Alice didn’t know what she wanted. So she did what a lot of people do. She went to college. She enrolled at the University California at Santa Barbara. Imagine all your California stereotypes, bad and good, that’s Santa Barbara.
But Santa Barbara didn’t fit Alice. She transferred to another state school. Classes there didn’t fit her much either. Why study when you can see the world? So, that’s what she did.
Alice enrolled to study abroad a semester. She went to France. In one book on her story the author writes, "The dreary classrooms of the Sorbonne versus a joyous immersion in French cuisine in the sparkling, spotless dining rooms of Paris's restaurants - for Alice it was an easy choice."
She frolicked across France. She met strangers, saw new things, and ate like medieval royalty. In her own book Alice writes:
"But I got the whole French aesthetic, from beginning to end. What those thick curtains looked like, what the fruit bowl looked like, how the cheese was presented, how it was put on the shelves, how the baguettes twisted. The shapes, the colored, the styles. Everything in Paris was magical to me."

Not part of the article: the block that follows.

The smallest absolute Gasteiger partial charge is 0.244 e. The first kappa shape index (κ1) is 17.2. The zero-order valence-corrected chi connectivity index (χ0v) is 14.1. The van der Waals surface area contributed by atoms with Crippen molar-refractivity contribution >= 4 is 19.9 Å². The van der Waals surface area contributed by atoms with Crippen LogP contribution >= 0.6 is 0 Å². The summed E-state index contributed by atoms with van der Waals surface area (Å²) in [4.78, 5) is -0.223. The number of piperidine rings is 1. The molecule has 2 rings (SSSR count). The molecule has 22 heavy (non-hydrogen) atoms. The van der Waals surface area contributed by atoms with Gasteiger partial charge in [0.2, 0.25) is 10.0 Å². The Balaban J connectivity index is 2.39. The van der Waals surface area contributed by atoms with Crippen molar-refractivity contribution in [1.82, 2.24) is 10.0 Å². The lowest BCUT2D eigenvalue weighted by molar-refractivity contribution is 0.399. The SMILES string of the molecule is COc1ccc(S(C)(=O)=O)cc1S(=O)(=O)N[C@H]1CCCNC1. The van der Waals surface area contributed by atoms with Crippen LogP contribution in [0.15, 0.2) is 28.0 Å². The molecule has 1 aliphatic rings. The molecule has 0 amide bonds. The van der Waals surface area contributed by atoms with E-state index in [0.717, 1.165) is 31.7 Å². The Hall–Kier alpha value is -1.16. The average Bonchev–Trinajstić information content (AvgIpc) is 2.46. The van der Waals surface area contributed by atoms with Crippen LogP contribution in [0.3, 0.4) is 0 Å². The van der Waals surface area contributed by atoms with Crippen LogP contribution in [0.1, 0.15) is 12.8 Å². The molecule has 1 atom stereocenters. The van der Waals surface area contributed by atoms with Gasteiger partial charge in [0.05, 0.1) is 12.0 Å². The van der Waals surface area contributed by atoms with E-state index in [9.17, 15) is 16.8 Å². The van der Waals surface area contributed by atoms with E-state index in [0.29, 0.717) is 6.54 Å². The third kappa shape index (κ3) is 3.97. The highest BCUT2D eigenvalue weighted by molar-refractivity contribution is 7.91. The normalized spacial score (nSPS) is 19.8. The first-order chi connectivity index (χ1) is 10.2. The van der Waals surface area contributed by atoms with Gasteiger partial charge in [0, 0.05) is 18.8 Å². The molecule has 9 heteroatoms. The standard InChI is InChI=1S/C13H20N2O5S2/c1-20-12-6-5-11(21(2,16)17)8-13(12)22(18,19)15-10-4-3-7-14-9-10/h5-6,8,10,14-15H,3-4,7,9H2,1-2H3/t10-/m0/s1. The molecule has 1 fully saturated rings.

It wasn’t just Paris. The countryside was the “real introduction to food.”
Returning to the states, Alice continued to cook. She’d cook for friends - a lot of friends. She dated one guy who was a filmmaker. At his premiers, meetings, and parties she cooked. After years of informal practice - though not two Thanksgivings ago - she opened a restaurant.
Now Alice, knew what she wanted. She saw the French aesthetic and sourcing. She saw the simplicity in presentation as well as the timeliness of picking. Alice’s restaurant got a reputation for innovation. Pretty soon Chez Panisse was winning awards. Some say it started the slow food, all-natural, seasonal movement in the United States.
Alice Waters couldn’t have learned what she needed to know from a cooking school. In the same way Robert Rodriguez cautions filmmakers about film school, Waters might caution chefs about cooking school. Sometimes the thing you need to find isn’t in a classroom. Sometimes it’s in the French countryside.